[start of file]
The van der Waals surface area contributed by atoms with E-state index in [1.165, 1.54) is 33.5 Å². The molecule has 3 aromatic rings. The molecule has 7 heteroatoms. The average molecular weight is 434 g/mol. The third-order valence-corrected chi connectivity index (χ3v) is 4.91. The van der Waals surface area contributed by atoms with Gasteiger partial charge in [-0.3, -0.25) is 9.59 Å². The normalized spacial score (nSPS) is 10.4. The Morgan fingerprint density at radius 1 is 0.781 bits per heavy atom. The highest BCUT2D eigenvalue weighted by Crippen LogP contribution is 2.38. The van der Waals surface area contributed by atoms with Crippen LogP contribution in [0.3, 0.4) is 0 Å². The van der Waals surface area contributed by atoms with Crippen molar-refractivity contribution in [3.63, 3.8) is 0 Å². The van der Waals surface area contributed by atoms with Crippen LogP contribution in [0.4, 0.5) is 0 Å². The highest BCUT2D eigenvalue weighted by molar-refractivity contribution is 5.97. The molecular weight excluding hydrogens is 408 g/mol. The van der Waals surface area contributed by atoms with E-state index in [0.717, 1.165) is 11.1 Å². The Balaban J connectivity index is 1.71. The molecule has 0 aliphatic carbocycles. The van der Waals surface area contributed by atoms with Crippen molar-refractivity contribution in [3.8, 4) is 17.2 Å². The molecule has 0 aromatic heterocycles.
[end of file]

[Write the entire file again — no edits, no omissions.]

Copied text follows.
The van der Waals surface area contributed by atoms with E-state index in [1.165, 1.54) is 33.5 Å². The molecule has 3 aromatic rings. The molecule has 7 heteroatoms. The average molecular weight is 434 g/mol. The third-order valence-corrected chi connectivity index (χ3v) is 4.91. The van der Waals surface area contributed by atoms with Gasteiger partial charge in [-0.3, -0.25) is 9.59 Å². The normalized spacial score (nSPS) is 10.4. The Morgan fingerprint density at radius 1 is 0.781 bits per heavy atom. The highest BCUT2D eigenvalue weighted by Crippen LogP contribution is 2.38. The van der Waals surface area contributed by atoms with Crippen LogP contribution in [0.3, 0.4) is 0 Å². The van der Waals surface area contributed by atoms with Crippen molar-refractivity contribution in [3.63, 3.8) is 0 Å². The van der Waals surface area contributed by atoms with Crippen LogP contribution in [0.4, 0.5) is 0 Å². The highest BCUT2D eigenvalue weighted by molar-refractivity contribution is 5.97. The molecular weight excluding hydrogens is 408 g/mol. The van der Waals surface area contributed by atoms with E-state index in [0.717, 1.165) is 11.1 Å². The Balaban J connectivity index is 1.71. The molecule has 0 aliphatic carbocycles. The van der Waals surface area contributed by atoms with Crippen molar-refractivity contribution in [3.8, 4) is 17.2 Å². The molecule has 0 aromatic heterocycles.